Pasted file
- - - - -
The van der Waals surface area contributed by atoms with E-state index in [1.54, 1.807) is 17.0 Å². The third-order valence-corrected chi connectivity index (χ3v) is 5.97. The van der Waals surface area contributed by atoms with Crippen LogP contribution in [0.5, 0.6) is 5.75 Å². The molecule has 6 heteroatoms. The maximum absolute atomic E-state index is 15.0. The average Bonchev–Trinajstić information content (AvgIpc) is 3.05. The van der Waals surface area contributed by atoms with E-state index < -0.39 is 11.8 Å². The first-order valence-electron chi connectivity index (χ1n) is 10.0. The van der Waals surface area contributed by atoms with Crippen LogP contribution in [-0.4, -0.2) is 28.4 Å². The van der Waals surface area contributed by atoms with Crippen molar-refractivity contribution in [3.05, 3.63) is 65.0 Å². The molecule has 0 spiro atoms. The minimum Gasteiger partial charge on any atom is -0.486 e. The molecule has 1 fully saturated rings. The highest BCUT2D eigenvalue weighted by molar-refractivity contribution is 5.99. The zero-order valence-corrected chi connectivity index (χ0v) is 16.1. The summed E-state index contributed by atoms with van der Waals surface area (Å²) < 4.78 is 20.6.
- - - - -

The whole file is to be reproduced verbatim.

The van der Waals surface area contributed by atoms with E-state index in [1.54, 1.807) is 17.0 Å². The third-order valence-corrected chi connectivity index (χ3v) is 5.97. The van der Waals surface area contributed by atoms with Crippen LogP contribution in [0.5, 0.6) is 5.75 Å². The molecule has 6 heteroatoms. The maximum absolute atomic E-state index is 15.0. The average Bonchev–Trinajstić information content (AvgIpc) is 3.05. The van der Waals surface area contributed by atoms with E-state index < -0.39 is 11.8 Å². The first-order valence-electron chi connectivity index (χ1n) is 10.0. The van der Waals surface area contributed by atoms with Crippen LogP contribution in [-0.4, -0.2) is 28.4 Å². The van der Waals surface area contributed by atoms with Crippen molar-refractivity contribution in [3.05, 3.63) is 65.0 Å². The molecule has 0 spiro atoms. The minimum Gasteiger partial charge on any atom is -0.486 e. The molecule has 1 fully saturated rings. The highest BCUT2D eigenvalue weighted by molar-refractivity contribution is 5.99. The zero-order valence-corrected chi connectivity index (χ0v) is 16.1. The summed E-state index contributed by atoms with van der Waals surface area (Å²) < 4.78 is 20.6.